Complete Guide to Racing Bikes

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Complete Guide to Racing Bikes

Bikers often experience the fun and excitement a racing bike provides, as well as the challenges and confusion the technicalities can create. A bike’s frame, gears, pedals, wheels, and size are key components in its overall performance. For example, the size and material of a bike’s frame largely influences the top speed it can reach.


A lightweight, aerodynamic frame contributes to a bike's ability to reach top speeds. Carbon fibre frames are most costly, but the malleability of the material makes it suitable for many different shape bikes. A more affordable option, an aluminium bike frame is a favourite for its durability. At the high end, titanium is one of the heaviest, but it boasts superior strength and durability.



Bike gears help riders get the most out of their effort on various slopes and terrains. Modern bikes often have 24 or more gears. Also known as a derailleur, the system uses a chain and sprockets. Sprocket sizes range from 53 down to 25 teeth. The more sprockets a rear system has, the harder it is to pedal, while the more sprockets a front system has, the easier it is to pedal. Fewer sprockets suit casual riders that ride on relatively flat terrain, while and competitive riders that tackle hilly terrain benefit from more sprockets. Lastly, electronic derailleur systems eliminate the potential human error of changing gears.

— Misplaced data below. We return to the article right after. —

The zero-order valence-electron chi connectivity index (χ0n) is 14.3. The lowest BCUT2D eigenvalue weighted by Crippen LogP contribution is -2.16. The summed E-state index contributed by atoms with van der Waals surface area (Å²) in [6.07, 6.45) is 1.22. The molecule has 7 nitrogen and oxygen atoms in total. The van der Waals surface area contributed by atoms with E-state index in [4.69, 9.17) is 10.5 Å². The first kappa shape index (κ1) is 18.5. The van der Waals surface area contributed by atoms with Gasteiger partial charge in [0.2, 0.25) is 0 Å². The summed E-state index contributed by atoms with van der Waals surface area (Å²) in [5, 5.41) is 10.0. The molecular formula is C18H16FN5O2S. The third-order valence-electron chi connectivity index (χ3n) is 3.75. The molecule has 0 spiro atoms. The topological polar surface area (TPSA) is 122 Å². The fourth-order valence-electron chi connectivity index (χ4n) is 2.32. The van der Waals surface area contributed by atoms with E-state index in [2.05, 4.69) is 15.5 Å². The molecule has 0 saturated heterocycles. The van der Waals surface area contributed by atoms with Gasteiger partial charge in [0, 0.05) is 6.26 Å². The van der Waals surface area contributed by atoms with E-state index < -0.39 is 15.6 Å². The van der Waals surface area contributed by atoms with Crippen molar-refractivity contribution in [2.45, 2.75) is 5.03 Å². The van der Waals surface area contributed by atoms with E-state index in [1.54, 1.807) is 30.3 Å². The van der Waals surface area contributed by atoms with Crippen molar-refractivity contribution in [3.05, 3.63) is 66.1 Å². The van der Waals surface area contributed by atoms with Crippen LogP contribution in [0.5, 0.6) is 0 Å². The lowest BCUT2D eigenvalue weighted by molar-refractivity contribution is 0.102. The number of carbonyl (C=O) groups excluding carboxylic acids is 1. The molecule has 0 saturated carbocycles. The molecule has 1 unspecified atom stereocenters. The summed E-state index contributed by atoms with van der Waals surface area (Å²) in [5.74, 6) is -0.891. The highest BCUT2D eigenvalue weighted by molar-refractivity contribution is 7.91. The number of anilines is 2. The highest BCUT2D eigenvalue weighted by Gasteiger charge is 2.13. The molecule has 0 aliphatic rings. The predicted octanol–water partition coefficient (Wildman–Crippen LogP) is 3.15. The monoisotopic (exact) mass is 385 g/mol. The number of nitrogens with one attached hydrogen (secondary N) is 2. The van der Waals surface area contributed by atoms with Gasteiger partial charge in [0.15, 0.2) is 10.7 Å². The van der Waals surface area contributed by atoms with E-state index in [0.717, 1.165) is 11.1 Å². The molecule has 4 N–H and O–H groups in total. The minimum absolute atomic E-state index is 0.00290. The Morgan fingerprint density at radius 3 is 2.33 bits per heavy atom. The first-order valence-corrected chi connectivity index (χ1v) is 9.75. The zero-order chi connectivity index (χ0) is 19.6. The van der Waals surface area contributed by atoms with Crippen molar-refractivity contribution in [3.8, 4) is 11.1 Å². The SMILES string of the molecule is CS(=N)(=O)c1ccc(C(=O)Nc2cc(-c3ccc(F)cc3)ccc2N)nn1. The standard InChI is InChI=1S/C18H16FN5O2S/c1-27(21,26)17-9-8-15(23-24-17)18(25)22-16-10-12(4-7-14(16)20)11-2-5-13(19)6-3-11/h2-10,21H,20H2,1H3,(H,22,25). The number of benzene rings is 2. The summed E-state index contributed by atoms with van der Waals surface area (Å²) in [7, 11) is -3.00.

The most popular pedal system allows bikers to clip their shoes to the pedal. This keeps the foot in place and helps the rider get the most leg to road momentum possible. Clips come with racing bike pedals, so not all shoes and pedals are compatible. To save money, you can transfer most pedal systems from one to another.


Racing Bike Wheels

Most racing bike wheels fit in one of two categories: tubulars or clinchers. Both feature a rubber inner tube inside a rubber tyre. The former inflates in order to make the tyre firm. On a tubular wheel, the inner tube is glued directly to the rim and sewn into the tyre. This increases its strength and durability. On a clincher tyre, the tube and tyre remain two separate pieces. This makes it easier to replace the tube if it happens to puncture.

Racing Bike Size

A proper size bike evenly distributes a rider's weight between arms and torso. It also has their feet about 3 cm from the ground and maintains a slight bend in the knees and elbows. Furthermore, different size bikes for different race conditions do not confer an advantage.

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